Sunday, 13 November 2016

Busts of Jonathan Swift at the RDS. Part 2 The Roubiliac Plaster.

The Plaster Busts of Jonathan Swift (1667 - 1745)
at the Royal Dublin Society.
Part 2.
The Plaster Bust of Jonathan Swift after the Original Marble 
in Trinity College Library
by Louis Francois Roubiliac.
The Trinity College Library Marble bust of Swift by Roubiliac (above).
Jonathan Swift DD
Paul Foudrinier
after Jervas
Plate size 355 x 262 mm.
c. 1718 
© National Portrait Gallery, London.
Jonathan Swift, by George Vertue, after  Charles Jervas, early 18th century - NPG D31511 - © National Portrait Gallery, London
Jonathan Swift
George Vertue
Plate size 372 x 262 mm.
© National Portrait Gallery, London
Engraving of Jonathan Swift
after the original Portrait by Rupert Barber 1745
now in the NPG.
British Museum
Engraving of Jonathan Swift
S Wheatley
after the original Portrait by Rupert Barber 1745
now in the NPG.
National Gallery of Ireland
Mezzotint of Jonathan Swift
After Pelham
Engraved Bowles
Dean Jonathan Swift
Francis Bindon,
Formerly with Philip Mould Historical Portraits.
This description lifted from the above website -

Extensive label verso Mrs Ridgeway, Housekeeper to Dean Swift, married post 1745 John Land Sexton of St Patrick''s; Miss Rachael Ridgeway, her daughter, married Rev. John Wisdom; Descent in the Wisdom family; Bought from Miss Wisdom 1838 by William Maguire.
It is noted on the label verso that this portrait''s frame is made from wood taken from St Patrick''s Cathedral Dublin at the time of its renovation.

Where Swift had sat in England in 1718 to Charles Jervas, in Ireland he chose Francis Bindon to produce a series of portraits produced from sittings in 1735. Jervas and Bindon had in common that they were the only native Irish artists to have studied at Kneller's Academy, though it is most likely that Swift was their only mutual client.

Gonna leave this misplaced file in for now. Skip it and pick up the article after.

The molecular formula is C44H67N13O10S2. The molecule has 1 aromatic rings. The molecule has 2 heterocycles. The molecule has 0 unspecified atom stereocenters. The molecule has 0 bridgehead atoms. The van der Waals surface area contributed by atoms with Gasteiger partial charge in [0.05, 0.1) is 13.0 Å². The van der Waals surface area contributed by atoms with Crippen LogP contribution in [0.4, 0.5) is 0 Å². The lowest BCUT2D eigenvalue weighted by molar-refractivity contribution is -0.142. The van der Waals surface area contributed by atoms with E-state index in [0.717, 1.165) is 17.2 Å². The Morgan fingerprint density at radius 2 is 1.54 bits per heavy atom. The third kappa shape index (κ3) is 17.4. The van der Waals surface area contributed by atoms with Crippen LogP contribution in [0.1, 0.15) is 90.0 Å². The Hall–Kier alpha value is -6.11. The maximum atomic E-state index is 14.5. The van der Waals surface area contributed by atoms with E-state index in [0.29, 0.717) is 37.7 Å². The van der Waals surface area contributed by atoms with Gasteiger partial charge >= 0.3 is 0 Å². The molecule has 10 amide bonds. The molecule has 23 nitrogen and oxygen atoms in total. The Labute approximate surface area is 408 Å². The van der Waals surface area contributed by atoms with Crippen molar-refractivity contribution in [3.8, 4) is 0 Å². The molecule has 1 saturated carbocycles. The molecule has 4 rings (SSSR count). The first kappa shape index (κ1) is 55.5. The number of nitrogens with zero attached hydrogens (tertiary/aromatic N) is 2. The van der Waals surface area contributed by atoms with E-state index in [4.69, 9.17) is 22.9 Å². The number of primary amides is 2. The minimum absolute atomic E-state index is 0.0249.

This vigorous and uncompromising image may well derive more directly from the 1735 life sittings than the hyperbolic full-length of that year (Howth Castle), in which the painter employs a cast of allegorical figures to commemorate Swift''s victory over the potentially ruinous introduction of Wood''s copper coinage. This event places the Bindon portraits at a significant moment in Swift''s career. The dispute over the coinage allied Swift for the first time with incipient separatism in Ireland, against the Government in England and against his former assertion that he was in every way an Englishman ''though he happened to be dropped'' in Ireland.

Swift himself responded to the exercise characteristically, writing in June 1735: ''I have been fool enough to sit for my portrait at full-length by Mr Bindon.'' Whatever reservations he may have had, however, regarding the rhetorical excesses of the full-length portrait, it is undeniable that this present portrait, showing the sitter in undress and in his own hair, offers a compelling and moving image of the great satirist facing a disillusioned old age.
Jonathan Swift, by Andrew Miller, after  Francis Bindon, 1743-1744 - NPG D31512 - © National Portrait Gallery, London
Andrew Miller
After Francis Bindon
Mezzotint 355 x 254 mm.
© National Portrait Gallery, London
Engraving after Francis Bindon.
Engraving Jonathan Swift by van Aken (Vanhaeken).
after Markham
25 February, 1740.
© National Portrait Gallery, London
Jonathan Swift, after Unknown artist, published 1752 - NPG D31520 - © National Portrait Gallery, London
Jonathan Swift
Anonymous engraving.
© National Portrait Gallery, London

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